Brooklyn Center high-schoolers, both present and future, will have the chance to learn about supporting their community and performing civic engagement now that their school has adopted a bus shelter on its campus.
On May 25, students from Brooklyn Center Secondary School’s Centaur Student Service Groups, such as National Honor Society, Leos and DECA, officially “adopted” the newly built Metro Transit bus shelter located on the east side of the school’s parking lot at the corner of Dupont and 65th avenues. Metro Transit representatives were present to officially christen the new shelter’s student caregivers.
Under this partnership, students selected by student service group advisors in the years to come will monitor the stop for trash, graffiti and any other issues that would then be relayed to Metro Transit.
“It’s a way for the community to be involved in this situation, and kind of take ownership of something that’s right next to them or right next to their property,” said Metro Transit Assistant Contract Administrator Bill Hultberg. “We’re asking for a commitment from people that use the bus or that live near bus stops to take the time to help clean it up a little bit each week and make us aware of any situations.”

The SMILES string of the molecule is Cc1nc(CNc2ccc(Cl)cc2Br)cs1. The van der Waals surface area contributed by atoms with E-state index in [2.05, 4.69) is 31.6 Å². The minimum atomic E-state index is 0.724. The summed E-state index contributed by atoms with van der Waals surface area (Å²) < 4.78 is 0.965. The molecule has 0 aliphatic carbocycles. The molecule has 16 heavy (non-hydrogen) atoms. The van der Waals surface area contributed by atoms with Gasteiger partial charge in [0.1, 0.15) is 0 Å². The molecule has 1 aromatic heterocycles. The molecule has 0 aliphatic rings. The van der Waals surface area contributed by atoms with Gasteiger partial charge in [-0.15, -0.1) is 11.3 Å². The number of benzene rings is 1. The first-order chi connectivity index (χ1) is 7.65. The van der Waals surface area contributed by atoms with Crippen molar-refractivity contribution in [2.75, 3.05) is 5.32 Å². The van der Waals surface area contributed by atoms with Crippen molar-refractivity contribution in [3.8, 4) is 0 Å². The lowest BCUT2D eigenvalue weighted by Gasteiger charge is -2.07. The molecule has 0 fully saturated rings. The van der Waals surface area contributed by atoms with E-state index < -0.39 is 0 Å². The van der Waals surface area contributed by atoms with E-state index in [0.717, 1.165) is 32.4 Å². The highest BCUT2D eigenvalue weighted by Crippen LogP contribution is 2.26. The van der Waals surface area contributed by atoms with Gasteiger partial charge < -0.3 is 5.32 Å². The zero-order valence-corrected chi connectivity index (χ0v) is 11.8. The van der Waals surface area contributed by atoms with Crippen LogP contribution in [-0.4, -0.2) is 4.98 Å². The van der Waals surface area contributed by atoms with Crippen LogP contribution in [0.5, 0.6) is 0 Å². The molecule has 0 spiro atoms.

Brooklyn Center Secondary officials were presented with the idea to adopt the shelter when community advocate Diane Sannes reached out to the school, which led to BCS district Wellness Coordinator Michelle Auld discussing the prospect with school advisors Jody Rossi, Philip Hatchner and Kris Edmonds.
“Diane reached out the week after the shelter was put up, and said, ‘Hey, there’s this program, you think anybody at the school would be interested?’” said Auld. “I reached out to these three because they are the advisors to most of the student service groups in the school. All three of them were on board right away.”
As such, students from service groups would be selected to care for the shelter every year.
“Those advisors might change, the students obviously will change over the years, but then that way, there’s always somebody that’s (taking care of the shelter),” said Auld.
Currently, approximately 70 of Metro Transit’s roughly 1,000 shelters have been adopted by local families, business owners and schools. Auld believes this initiative will help impart the importance of civic engagement for students and help them take pride in their city.
“(It’s) that basic community service piece that is just really close to home and accessible for them to do,” she said. “At the end of the school day, you can stop by and maybe pick up some trash and … let Metro Transit know.”
Contact Christiaan Tarbox at [email protected]